1. Introduction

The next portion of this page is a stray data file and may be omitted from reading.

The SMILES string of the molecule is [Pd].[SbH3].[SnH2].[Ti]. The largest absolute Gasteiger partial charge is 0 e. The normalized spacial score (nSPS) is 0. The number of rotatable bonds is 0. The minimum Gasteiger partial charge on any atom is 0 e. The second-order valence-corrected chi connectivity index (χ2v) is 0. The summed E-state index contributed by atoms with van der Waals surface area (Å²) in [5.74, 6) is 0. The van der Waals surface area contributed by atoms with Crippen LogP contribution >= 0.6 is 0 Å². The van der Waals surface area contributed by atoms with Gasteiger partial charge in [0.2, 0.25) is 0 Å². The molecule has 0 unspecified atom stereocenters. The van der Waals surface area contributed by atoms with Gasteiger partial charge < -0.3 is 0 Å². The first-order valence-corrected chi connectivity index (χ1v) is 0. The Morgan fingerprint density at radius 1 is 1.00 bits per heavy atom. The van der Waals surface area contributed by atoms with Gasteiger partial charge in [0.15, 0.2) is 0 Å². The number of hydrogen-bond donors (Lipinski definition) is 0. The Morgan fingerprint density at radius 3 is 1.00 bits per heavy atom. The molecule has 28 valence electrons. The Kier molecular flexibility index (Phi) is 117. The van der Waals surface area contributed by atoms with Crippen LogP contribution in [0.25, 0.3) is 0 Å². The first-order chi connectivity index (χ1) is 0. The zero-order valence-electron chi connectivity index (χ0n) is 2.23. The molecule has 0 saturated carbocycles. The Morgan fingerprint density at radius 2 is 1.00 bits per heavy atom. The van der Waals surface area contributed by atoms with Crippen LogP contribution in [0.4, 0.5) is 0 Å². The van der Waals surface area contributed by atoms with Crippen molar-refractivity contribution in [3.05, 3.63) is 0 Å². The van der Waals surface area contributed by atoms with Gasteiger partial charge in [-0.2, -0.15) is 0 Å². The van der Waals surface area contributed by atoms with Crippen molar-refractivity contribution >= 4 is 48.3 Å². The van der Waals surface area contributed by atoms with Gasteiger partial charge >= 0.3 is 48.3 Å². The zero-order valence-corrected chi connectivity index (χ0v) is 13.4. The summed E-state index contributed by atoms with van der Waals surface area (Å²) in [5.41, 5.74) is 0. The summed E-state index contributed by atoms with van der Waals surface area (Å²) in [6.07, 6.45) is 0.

The adoption of digital modulation and advanced video compression techniques for terrestrial TV broadcasting, replacing analog broadcasting, resulted in considerable improvements in the efficiency of frequency spectrum utilization, making it possible to broadcast several TV programs in multiplex in a single 8 MHz TV channel. This transition set a part of the TV spectrum free for utilization for other applications, and thus, the wireless communications industry saw this transition as an opportunity to use the released frequency spectrum for mobile communication services. In turn, that led to European Member States being urged by the European Parliament to make sure that the frequency spectrum is efficiently utilized [1]. The European Commission (EC) investigated the allocation of the 790–862 MHz frequency band (the so-called 800 MHz band and part of the former UHF TV band) to Long Term Evolution (LTE-800) wireless services as a “digital dividend”, thus redistributing the benefits of digital TV migration [2]. The EC decision described in [3] suggests a harmonized plan that was adopted by European states (ITU Region 1) for LTE network deployment in the 800 MHz band. This band is particularly important for the mobile communications industry because of its relatively low building material penetration radio losses and the fact that most of the time mobile phones are used indoors. According to this plan, the spectrum of 790–862 MHz involves the use of chunks of 30 MHz uplink and 30 MHz downlink transmissions in the FDD (Frequency Division Duplex). Moreover, the uplink spectrum is separated from the downlink spectrum using an 11 MHz-wide frequency gap. On the other hand, DTT (Digital Terrestrial Television) is allocated the 470 MHz to 790 MHz band and that just leaves a 1 MHz-wide frequency gap between DTT broadcasting and LTE-800 mobile communications. A useful study performed in [4] investigates the effects of interference on the degradation of the QoS (quality-of-service) in the TV broadcasting band due to its vicinity with the LTE-800 band. Following the clearance of the 800 MHz band, the requirement of allocating the 700 MHz band (694–790 MHz) was stated in a worldwide resolution [5], which was later approved in the 2012 World Radiocommunication Conference (WRC-12) of ITU-R [6]. Thereafter, the 2015 World Radiocommunication Conference (WRC-15) [7] of ITU-R states the provisions used to deploy the 700 MHz band in ITU Region 1. Another significant study is presented in [8] and investigates the interference effects due to coexistence of the DTT broadcasting service and LTE service in both the 700 MHz and 800 MHz bands.